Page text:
Scientific passions and the theme of gender

Sometimes we imagine that scientists are boring, shy, distant beings, who are only interested in their studies. In reality they are passionate people, who overflow emotions for their work, but also for their loves. This was the case of two of the greatest scientists of all time: Marie Curie and Albert Einstein, who were friends and had much in common. First of all, they both won the Nobel Prize. In fact, Marie won two: Chemistry in 1903 and Physics in 1911. Second, they made groundbreaking breakthroughs and became science rockstars. Ultimately, Marie and Albert had passionate affairs, although at the time society judged them differently for it.1


Let’s start with the Polish Maria Salomea Skłodowska-Curie (1867-1934), who began her training at the Polish Floating University, a clandestine institution that offered inclusive education. At the end of her preparation there, she decided to continue her studies in chemistry and physics, but for that she had to move to Paris and enroll at the Sorbonne. Since her family had no money to finance this trip, she Marie made a deal with her sister Bronya: she would work as a governess to help Bronya study and, when she finished her studies, she would support the her sister in a similar way.

Thus, Marie moved to the country to be a teacher for the children of the Zorawski family and there she met her first love. It was Casimir, the eldest son, who was studying mathematics in Warsaw. He and Marie fell madly in love, but when the young man told her parents that he wanted to marry her, they refused to give her permission: they would not allow her son to marry a governess. Years later, history would show the Zorawskis’ mistake: Marie would become one of the most important scientists in history.

When Bronya finished her studies, she kept her promise and supported Marie so she could study at the Sorbonne in Paris, where she went on to earn her bachelor’s degree. Shortly after finishing her degree, she met Pierre Curie for the first time, who would become her closest collaborator and life partner. Barely two months after they met, Pierre told Marie that he wanted to spend the rest of his life by her side.

She agreed to marry him in 1895, the year in which she also became France’s first Doctor of Science. Some years later, Ella Marie wrote to Bronya: “I have the best husband I could ever dream of; I never would have imagined that I would find someone like him.” As a result of that relationship, Marie and Pierre had two daughters —Irene and Éve—; In addition, in 1903 they obtained a Nobel Prize in Physics for their studies on radioactive elements. The love story between these two great scientists ended in 1906, when Pierre was killed by a horse-drawn carriage.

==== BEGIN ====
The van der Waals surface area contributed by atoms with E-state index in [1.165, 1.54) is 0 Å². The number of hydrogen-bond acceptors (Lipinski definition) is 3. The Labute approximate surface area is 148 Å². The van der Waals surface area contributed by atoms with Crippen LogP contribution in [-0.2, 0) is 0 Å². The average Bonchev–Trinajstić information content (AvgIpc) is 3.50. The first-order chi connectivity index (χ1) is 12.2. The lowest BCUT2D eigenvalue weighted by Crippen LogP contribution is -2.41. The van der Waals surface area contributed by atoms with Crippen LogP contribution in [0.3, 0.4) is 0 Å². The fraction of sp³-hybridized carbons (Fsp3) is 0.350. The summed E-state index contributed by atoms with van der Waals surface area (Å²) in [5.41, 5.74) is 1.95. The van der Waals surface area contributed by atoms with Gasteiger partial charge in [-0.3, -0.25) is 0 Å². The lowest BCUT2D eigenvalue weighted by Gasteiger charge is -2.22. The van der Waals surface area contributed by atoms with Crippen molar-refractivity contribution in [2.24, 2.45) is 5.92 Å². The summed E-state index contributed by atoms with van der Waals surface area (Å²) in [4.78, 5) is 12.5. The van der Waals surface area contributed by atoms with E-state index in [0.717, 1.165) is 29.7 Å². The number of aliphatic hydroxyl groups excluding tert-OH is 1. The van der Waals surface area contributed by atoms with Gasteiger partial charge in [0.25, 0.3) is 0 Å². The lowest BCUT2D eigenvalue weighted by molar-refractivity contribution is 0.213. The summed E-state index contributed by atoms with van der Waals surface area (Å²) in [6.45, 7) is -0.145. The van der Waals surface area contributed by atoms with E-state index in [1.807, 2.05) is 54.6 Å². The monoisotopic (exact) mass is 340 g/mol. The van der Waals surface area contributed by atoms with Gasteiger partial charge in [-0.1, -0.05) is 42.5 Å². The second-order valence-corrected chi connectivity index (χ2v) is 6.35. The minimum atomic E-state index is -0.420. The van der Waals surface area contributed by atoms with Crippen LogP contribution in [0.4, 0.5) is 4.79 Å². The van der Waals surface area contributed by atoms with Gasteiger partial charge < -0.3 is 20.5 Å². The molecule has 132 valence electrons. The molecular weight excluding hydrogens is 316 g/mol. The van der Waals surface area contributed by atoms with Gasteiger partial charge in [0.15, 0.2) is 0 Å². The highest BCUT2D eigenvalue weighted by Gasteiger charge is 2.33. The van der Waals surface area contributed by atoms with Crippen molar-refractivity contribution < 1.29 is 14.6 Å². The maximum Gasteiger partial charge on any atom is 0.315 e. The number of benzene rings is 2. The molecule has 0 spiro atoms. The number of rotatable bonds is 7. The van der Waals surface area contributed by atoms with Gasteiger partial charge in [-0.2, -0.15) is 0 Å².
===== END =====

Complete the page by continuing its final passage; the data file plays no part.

FOUR YEARS LATER After becoming a widow, Marie began a passionate relationship with Paul Langevin, a brilliant physicist who had been a student of Pierre. Marie was fascinated with him, but society at the time condemned the romance for two reasons: first, because she was a widow and mother of two daughters; the second, because Paul was married. The scientist was subjected to public contempt, accused of adultery. False rumors arose that she had initiated her relationship with Paul before Pierre died and this had led to her husband’s suicide. In the midst of the scandal, she received the news that she would be awarded a Nobel Prize in Chemistry and some academics at the Sorbonne tried to prevent her from receiving the award, but her friend Einstein, who considered Marie to be the most intelligent woman he had ever met. , sent him a letter of support:

I feel the need to tell you how much I admire your spirit, your energy and your honesty. I consider myself lucky to have met her in Brussels. I will always be grateful that we have among us people like you and Langevin, genuine human beings whose company one can congratulate. If the mob is still bothering you, just stop reading that nonsense. Let them stay for the vipers they were made for.2

The humiliations continued when the Nobel Academy requested Marie in a letter not to receive the prize. She replied the following:

The action that you recommend to me seems to me to be a big mistake on my part. Actually, the prize has been awarded for the discovery of Radium and Polonium. I believe that there is no relationship between my scientific work and the facts of my private life. I cannot accept, in principle, that the idea that the appreciation of the value of scientific work can be influenced by the libel and calumny of my private life.3

Marie came very proud to receive her award, although the relationship with Paul did not overcome criticism. Years later, in 1934, Marie herself died from anemia caused by long contact with radiation. She was buried in the Pantheon of Illustrious Men, where her two loves rest: Pierre and Paul.

Albert Einstein’s last partner was Johanna Fantova;
She was a map restorer. He was older than twenty years


Let’s continue with Albert Einstein (1879-1955), one of the most important and famous scientists in history. He was born in Germany, into a family of Jewish origin. He began his scientific studies at the Federal Polytechnic School in Zurich, which was one of the leading educational centers in Europe; he wanted to study Mathematics and Physics. There he met a prominent woman who would become his partner, Mileva Maric, a Serbian woman who came from a wealthy family. In 1896 she decided to study Physics and Mathematics at the Zurich Polytechnic Institute, where she was the only female student. When they finished her final exams, Mileva and Albert had decided to get married, because in addition to being in love, they had an intense academic collaboration in her favorite subject: Physics. However, Einstein’s mother did not approve of the relationship and told him: “Just like you, she is a book, but you need a wife. By the time you’re thirty, she’s going to be an old hag.” The last objection was that Mileva was four years older than Albert.